by Sheila Neece Spencer
This program was designed for you to learn more about Assembly Language programming without investing in an assembler editor. It is used to display the contents of memory in disassembled form, with opcodes and their mnemonics, just as an assembler editor displays it. You enter the address to be examined in decimal code, and the address will be displayed in hexadecimal code. For example, memory location 1536 (decimal) will be displayed as memory location 600 (hex).
After the screen fills with code, the display will stop. Press "S" to clear the screen and display the next full screen of data or "J" to request a new address or "P" to dump the contents of the screen to a printer. Any other key will display only the next line and the rest of the display will scroll upward.
You might find it interesting to load up a machine language program from disk or tape with the BASIC cartridge installed, then run the disassembler and examine various memory locations. (CAUTION: Many machine language programs won't load with the BASIC cartridge installed.)
If you have a disk, check the following locations:
3033-3119 (BD9-C2F hex)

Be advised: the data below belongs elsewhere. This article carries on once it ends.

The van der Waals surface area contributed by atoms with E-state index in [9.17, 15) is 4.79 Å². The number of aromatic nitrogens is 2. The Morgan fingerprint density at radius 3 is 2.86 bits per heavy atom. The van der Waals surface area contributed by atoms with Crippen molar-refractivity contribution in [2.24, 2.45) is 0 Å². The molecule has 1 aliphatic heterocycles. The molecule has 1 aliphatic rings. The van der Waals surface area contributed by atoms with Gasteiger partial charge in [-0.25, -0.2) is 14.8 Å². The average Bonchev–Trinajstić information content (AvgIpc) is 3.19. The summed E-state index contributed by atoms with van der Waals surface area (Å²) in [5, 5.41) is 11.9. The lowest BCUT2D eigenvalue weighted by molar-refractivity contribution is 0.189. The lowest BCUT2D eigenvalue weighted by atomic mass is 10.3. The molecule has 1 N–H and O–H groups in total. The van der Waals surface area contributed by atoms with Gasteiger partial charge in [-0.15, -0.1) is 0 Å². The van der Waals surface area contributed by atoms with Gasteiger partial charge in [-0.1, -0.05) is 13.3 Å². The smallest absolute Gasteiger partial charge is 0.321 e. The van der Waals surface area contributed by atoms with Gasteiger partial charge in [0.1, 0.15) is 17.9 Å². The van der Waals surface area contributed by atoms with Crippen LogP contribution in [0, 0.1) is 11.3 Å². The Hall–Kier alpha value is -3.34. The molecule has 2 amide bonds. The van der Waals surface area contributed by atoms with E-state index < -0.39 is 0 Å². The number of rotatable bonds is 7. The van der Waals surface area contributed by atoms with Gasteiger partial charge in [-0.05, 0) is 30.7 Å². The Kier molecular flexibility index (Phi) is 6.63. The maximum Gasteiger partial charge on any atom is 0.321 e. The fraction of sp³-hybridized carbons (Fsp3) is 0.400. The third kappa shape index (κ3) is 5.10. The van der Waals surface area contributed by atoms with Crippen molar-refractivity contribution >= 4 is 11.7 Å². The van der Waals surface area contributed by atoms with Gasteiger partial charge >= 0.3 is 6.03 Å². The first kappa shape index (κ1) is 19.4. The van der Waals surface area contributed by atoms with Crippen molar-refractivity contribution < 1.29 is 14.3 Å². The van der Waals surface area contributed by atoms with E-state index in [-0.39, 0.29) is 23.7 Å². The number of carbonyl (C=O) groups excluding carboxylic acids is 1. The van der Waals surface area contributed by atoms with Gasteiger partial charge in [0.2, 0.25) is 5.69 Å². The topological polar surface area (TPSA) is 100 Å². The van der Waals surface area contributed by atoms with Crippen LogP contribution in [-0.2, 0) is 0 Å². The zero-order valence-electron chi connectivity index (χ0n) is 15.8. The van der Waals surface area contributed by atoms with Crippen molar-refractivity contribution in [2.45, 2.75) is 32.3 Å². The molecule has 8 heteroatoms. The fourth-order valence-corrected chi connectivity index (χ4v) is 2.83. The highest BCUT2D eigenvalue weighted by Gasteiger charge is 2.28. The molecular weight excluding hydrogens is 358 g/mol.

3122-3193 (C32-C79 hex)
3196-3255 (C7C-C67 hex)
3352-3498 (D18-DAA hex)
3501-3741 (DAD-E9D hex)
4618-4762 (120A-129A hex)
These are the RENAME, DELETE, LOCK & UNLOCK, FORMAT DISK, DISK DIRECTORY, and WRITE DOS functions, respectively.
There are several programs which poke Assembly Language subroutines into the memory from BASIC. (See ANTIC #4, p. 44 or #5, p. 57.) After running such a program, run this disassembler to see exactly what the Assembly Language routine looks like.
NOTE: This program takes advantage of ATARI BASIC's unique ability to GOTO an arithmetic expression- see lines 71 and 1010. Without this powerful feature, each opcode would have to be an IF statement, costing both memory and execution time. In line #10, the string variable PS$ should contain 39 spaces.